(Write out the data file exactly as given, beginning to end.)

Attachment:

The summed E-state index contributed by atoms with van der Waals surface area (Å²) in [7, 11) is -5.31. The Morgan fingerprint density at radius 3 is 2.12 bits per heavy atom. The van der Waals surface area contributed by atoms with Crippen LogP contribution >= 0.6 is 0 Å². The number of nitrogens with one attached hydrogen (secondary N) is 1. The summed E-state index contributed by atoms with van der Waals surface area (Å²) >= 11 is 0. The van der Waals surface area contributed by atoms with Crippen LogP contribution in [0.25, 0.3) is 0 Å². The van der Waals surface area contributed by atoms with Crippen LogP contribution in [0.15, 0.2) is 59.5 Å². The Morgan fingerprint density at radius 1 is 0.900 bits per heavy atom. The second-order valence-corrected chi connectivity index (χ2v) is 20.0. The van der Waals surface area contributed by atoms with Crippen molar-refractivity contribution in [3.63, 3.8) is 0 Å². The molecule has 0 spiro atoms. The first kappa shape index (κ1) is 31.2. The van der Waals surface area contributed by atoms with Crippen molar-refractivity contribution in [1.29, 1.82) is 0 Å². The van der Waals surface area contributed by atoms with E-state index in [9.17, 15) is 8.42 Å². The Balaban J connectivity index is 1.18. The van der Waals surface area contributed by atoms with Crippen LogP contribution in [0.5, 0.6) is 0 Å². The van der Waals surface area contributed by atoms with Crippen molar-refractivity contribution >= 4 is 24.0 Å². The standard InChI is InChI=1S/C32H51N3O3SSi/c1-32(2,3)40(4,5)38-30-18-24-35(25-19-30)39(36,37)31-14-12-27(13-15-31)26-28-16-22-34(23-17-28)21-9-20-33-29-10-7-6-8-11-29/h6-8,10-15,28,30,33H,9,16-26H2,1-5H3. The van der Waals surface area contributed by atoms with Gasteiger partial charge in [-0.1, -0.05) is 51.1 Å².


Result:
The summed E-state index contributed by atoms with van der Waals surface area (Å²) in [7, 11) is -5.31. The Morgan fingerprint density at radius 3 is 2.12 bits per heavy atom. The van der Waals surface area contributed by atoms with Crippen LogP contribution >= 0.6 is 0 Å². The number of nitrogens with one attached hydrogen (secondary N) is 1. The summed E-state index contributed by atoms with van der Waals surface area (Å²) >= 11 is 0. The van der Waals surface area contributed by atoms with Crippen LogP contribution in [0.25, 0.3) is 0 Å². The van der Waals surface area contributed by atoms with Crippen LogP contribution in [0.15, 0.2) is 59.5 Å². The Morgan fingerprint density at radius 1 is 0.900 bits per heavy atom. The second-order valence-corrected chi connectivity index (χ2v) is 20.0. The van der Waals surface area contributed by atoms with Crippen molar-refractivity contribution in [3.63, 3.8) is 0 Å². The molecule has 0 spiro atoms. The first kappa shape index (κ1) is 31.2. The van der Waals surface area contributed by atoms with Crippen molar-refractivity contribution in [1.29, 1.82) is 0 Å². The van der Waals surface area contributed by atoms with E-state index in [9.17, 15) is 8.42 Å². The Balaban J connectivity index is 1.18. The van der Waals surface area contributed by atoms with Crippen LogP contribution in [0.5, 0.6) is 0 Å². The van der Waals surface area contributed by atoms with Crippen molar-refractivity contribution >= 4 is 24.0 Å². The standard InChI is InChI=1S/C32H51N3O3SSi/c1-32(2,3)40(4,5)38-30-18-24-35(25-19-30)39(36,37)31-14-12-27(13-15-31)26-28-16-22-34(23-17-28)21-9-20-33-29-10-7-6-8-11-29/h6-8,10-15,28,30,33H,9,16-26H2,1-5H3. The van der Waals surface area contributed by atoms with Gasteiger partial charge in [-0.1, -0.05) is 51.1 Å².